US Cities Where Going Electric Saves The Most Money

Sign up for daily news updates from CleanTechnica on email. Or follow us on Google News!

Originally published on EV Obsession.

Where in the US do electric vehicles make the sense? What about when? Where in the country does the total cost of ownership fall below that of conventional vehicles?

IcctA recent article from the International Council on Clean Transportation attempted to quantify the answers to some of these questions, giving us some new insights in that regard.

Amongst those insights, is the observation that, over a 6-year period, an average electric vehicle (EV) uses around $5,000 less in fueling costs than a typical gas- or diesel-powered vehicle. During the same 6-year time period, most EVs need around $1,700 less in maintenance — which is mostly the result of the far simpler internal structure of most EVs, as compared to gas- or diesel-powered cars.

As far as the specifics of different locations’ suitability to EV use, much of this comes down to what is on offer as far as purchase incentives. Available tax credits or rebates, etc, vary considerably based on which state you’re located in.

ev savings by city
“State and city policy benefits and total cost of ownership for BEVs in 25 U.S. metropolitan areas, compared to hybrid and non-hybrid gasoline vehicles.”


Here’s more from the ICCT:

Colorado and California, for example, offer some of the largest purchase incentives — $5,000 and $2,500 respectively. Delaware, Connecticut, and Tennessee, each recently began offering purchase subsidies ranging from $2,200 to $3,000 per vehicle. Similarly, Massachusetts recently allocated an additional $2 million to the electric vehicle program, which provides purchase rebates up to $2,500 per vehicle. Oregon too is considering offering a cash incentive worth up to $3,000 at time of purchase. However, purchase incentives are very expensive for governments to offer; just as some states are implementing or strengthening purchase incentives, others are removing them. Illinois and Georgia both recently revoked purchase incentives. Similarly, the Texas purchase incentive program recently expired.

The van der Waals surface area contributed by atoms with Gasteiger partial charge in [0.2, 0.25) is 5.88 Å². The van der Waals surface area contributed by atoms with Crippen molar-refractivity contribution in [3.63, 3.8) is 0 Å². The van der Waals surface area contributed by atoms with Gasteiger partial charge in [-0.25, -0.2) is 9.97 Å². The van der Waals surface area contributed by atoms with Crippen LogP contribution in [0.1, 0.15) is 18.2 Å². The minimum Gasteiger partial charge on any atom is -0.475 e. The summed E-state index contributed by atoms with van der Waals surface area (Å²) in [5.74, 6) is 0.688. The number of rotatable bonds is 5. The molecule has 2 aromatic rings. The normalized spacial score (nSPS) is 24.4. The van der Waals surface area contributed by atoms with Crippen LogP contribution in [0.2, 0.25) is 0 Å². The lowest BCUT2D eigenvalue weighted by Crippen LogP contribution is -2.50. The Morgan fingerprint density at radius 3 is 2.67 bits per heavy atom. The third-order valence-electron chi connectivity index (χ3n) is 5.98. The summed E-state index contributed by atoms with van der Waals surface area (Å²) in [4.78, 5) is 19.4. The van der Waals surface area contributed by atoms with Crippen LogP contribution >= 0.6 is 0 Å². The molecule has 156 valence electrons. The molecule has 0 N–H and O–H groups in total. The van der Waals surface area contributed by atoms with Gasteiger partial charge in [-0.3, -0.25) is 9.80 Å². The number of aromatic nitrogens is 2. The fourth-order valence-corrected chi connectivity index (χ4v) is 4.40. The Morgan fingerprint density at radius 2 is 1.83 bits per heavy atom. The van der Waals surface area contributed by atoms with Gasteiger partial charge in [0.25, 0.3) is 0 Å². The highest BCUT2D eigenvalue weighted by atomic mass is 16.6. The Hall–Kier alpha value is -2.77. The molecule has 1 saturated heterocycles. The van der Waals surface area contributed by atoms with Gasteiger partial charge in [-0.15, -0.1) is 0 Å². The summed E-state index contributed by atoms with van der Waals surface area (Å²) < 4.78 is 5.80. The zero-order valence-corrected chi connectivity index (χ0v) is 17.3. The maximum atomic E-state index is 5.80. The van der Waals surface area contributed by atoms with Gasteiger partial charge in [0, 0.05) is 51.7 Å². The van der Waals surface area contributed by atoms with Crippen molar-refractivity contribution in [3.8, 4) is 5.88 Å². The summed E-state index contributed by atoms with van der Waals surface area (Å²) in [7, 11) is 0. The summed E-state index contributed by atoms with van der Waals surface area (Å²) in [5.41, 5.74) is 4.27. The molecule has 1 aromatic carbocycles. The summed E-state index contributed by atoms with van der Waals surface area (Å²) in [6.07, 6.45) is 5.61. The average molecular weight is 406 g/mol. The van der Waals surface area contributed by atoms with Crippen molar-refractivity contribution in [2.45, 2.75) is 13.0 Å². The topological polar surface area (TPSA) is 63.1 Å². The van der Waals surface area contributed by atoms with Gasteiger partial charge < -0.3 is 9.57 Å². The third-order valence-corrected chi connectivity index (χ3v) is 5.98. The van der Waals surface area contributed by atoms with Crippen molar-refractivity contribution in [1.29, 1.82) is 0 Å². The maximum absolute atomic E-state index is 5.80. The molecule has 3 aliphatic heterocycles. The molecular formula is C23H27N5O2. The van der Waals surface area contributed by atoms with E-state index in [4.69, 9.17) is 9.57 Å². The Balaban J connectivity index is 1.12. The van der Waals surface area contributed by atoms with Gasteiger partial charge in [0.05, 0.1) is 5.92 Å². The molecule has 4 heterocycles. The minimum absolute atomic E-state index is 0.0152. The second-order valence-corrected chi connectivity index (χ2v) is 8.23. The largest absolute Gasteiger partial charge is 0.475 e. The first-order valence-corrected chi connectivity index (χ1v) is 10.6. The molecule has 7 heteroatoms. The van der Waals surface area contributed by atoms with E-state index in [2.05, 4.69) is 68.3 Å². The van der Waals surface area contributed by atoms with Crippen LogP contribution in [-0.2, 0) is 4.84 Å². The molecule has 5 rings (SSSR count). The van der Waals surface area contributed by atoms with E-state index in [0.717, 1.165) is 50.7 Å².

If you add up the effective benefits of existing state and city purchase incentives, public charger availability, carpool lane access, registration fee exemptions, and home charger installation support (which we’ve done here), one thing that becomes clear is that the total cost of owning and operating a typical BEV over a 6-year period varies significantly by location. The figure below summarizes the total cost of ownership — vehicle purchase cost, electricity and fueling cost, other annual costs, and policy incentives — for BEVs in the 25 largest US metropolitan areas.

As one can see, Atlanta, Los Angeles, Denver, and San Francisco all possess “effective ownership costs” lower than those for conventional non-hybrid vehicles, after policy benefits are factored in anyways. As far as the other cities, the graph shows the rise in ownership costs for the cities without notable incentives pretty clearly.

That said, the calculations and benefit depend on a lot on individual circumstances. Since charging an EV is much cheaper than filling up a gas tank, people who drive a lot more are able to save more from switching to an EV.

There are also large potential time savings from driving an EV. If one were to include those with one’s own value of time, the situation could again change to a large degree.

Lastly, one also has to determine which car they’d buy if not electric, and which electric car they’d buy — electric cars have certain benefits that drivers may value enough to choose a “lower-trim” EV over a more “decked out” gasmobile.

Have a tip for CleanTechnica? Want to advertise? Want to suggest a guest for our CleanTech Talk podcast? Contact us here.

Latest CleanTechnica.TV Videos

CleanTechnica uses affiliate links. See our policy here.

James Ayre

James Ayre's background is predominantly in geopolitics and history, but he has an obsessive interest in pretty much everything. After an early life spent in the Imperial Free City of Dortmund, James followed the river Ruhr to Cofbuokheim, where he attended the University of Astnide. And where he also briefly considered entering the coal mining business. He currently writes for a living, on a broad variety of subjects, ranging from science, to politics, to military history, to renewable energy.

James Ayre has 4830 posts and counting. See all posts by James Ayre